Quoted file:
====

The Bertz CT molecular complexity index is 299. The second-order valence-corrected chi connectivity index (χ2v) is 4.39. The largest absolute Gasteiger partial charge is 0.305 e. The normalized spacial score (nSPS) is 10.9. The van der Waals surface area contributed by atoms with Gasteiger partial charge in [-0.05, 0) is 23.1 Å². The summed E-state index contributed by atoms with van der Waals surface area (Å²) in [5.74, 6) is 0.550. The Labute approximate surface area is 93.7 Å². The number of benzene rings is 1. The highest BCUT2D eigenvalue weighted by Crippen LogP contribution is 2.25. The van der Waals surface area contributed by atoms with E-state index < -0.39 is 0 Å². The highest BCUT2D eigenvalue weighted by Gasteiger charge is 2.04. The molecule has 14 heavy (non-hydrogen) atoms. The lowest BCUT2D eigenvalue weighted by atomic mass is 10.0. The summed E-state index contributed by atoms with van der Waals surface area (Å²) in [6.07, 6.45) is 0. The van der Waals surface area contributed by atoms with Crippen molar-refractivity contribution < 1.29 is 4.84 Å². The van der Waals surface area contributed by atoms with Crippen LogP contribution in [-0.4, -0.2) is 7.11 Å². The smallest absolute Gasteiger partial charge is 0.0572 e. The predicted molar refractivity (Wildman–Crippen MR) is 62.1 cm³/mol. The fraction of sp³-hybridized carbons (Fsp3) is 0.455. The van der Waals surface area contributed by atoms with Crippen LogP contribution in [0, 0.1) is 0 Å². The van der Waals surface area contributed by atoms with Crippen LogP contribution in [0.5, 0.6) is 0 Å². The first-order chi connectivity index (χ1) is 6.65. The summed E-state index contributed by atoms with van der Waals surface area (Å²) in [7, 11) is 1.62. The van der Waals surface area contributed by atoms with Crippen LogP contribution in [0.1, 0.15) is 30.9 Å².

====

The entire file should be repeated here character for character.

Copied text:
The Bertz CT molecular complexity index is 299. The second-order valence-corrected chi connectivity index (χ2v) is 4.39. The largest absolute Gasteiger partial charge is 0.305 e. The normalized spacial score (nSPS) is 10.9. The van der Waals surface area contributed by atoms with Gasteiger partial charge in [-0.05, 0) is 23.1 Å². The summed E-state index contributed by atoms with van der Waals surface area (Å²) in [5.74, 6) is 0.550. The Labute approximate surface area is 93.7 Å². The number of benzene rings is 1. The highest BCUT2D eigenvalue weighted by Crippen LogP contribution is 2.25. The van der Waals surface area contributed by atoms with E-state index < -0.39 is 0 Å². The highest BCUT2D eigenvalue weighted by Gasteiger charge is 2.04. The molecule has 14 heavy (non-hydrogen) atoms. The lowest BCUT2D eigenvalue weighted by atomic mass is 10.0. The summed E-state index contributed by atoms with van der Waals surface area (Å²) in [6.07, 6.45) is 0. The van der Waals surface area contributed by atoms with Crippen molar-refractivity contribution < 1.29 is 4.84 Å². The van der Waals surface area contributed by atoms with Crippen LogP contribution in [-0.4, -0.2) is 7.11 Å². The smallest absolute Gasteiger partial charge is 0.0572 e. The predicted molar refractivity (Wildman–Crippen MR) is 62.1 cm³/mol. The fraction of sp³-hybridized carbons (Fsp3) is 0.455. The van der Waals surface area contributed by atoms with Crippen LogP contribution in [0, 0.1) is 0 Å². The van der Waals surface area contributed by atoms with Crippen LogP contribution in [0.5, 0.6) is 0 Å². The first-order chi connectivity index (χ1) is 6.65. The summed E-state index contributed by atoms with van der Waals surface area (Å²) in [7, 11) is 1.62. The van der Waals surface area contributed by atoms with Crippen LogP contribution in [0.1, 0.15) is 30.9 Å².